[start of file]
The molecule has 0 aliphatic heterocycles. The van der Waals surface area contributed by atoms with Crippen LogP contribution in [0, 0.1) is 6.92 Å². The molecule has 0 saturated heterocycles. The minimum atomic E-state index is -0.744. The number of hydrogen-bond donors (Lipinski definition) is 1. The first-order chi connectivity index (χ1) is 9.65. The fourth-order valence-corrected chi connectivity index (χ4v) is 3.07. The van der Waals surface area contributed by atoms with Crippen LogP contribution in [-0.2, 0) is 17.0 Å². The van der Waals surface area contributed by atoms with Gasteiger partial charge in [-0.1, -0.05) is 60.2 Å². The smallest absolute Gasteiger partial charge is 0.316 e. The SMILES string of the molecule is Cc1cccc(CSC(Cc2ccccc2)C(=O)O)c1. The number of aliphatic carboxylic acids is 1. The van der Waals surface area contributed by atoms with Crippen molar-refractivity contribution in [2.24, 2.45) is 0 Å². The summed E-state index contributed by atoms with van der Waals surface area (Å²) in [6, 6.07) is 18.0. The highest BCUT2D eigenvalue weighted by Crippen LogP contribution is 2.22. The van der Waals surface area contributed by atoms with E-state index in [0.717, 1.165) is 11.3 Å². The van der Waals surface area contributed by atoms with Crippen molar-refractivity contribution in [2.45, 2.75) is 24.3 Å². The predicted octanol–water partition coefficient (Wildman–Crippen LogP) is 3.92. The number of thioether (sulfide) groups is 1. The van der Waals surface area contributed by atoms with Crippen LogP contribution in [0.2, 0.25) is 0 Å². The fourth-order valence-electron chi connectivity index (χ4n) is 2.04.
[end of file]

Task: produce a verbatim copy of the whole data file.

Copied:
The molecule has 0 aliphatic heterocycles. The van der Waals surface area contributed by atoms with Crippen LogP contribution in [0, 0.1) is 6.92 Å². The molecule has 0 saturated heterocycles. The minimum atomic E-state index is -0.744. The number of hydrogen-bond donors (Lipinski definition) is 1. The first-order chi connectivity index (χ1) is 9.65. The fourth-order valence-corrected chi connectivity index (χ4v) is 3.07. The van der Waals surface area contributed by atoms with Crippen LogP contribution in [-0.2, 0) is 17.0 Å². The van der Waals surface area contributed by atoms with Gasteiger partial charge in [-0.1, -0.05) is 60.2 Å². The smallest absolute Gasteiger partial charge is 0.316 e. The SMILES string of the molecule is Cc1cccc(CSC(Cc2ccccc2)C(=O)O)c1. The number of aliphatic carboxylic acids is 1. The van der Waals surface area contributed by atoms with Crippen molar-refractivity contribution in [2.24, 2.45) is 0 Å². The summed E-state index contributed by atoms with van der Waals surface area (Å²) in [6, 6.07) is 18.0. The highest BCUT2D eigenvalue weighted by Crippen LogP contribution is 2.22. The van der Waals surface area contributed by atoms with E-state index in [0.717, 1.165) is 11.3 Å². The van der Waals surface area contributed by atoms with Crippen molar-refractivity contribution in [2.45, 2.75) is 24.3 Å². The predicted octanol–water partition coefficient (Wildman–Crippen LogP) is 3.92. The number of thioether (sulfide) groups is 1. The van der Waals surface area contributed by atoms with Crippen LogP contribution in [0.2, 0.25) is 0 Å². The fourth-order valence-electron chi connectivity index (χ4n) is 2.04.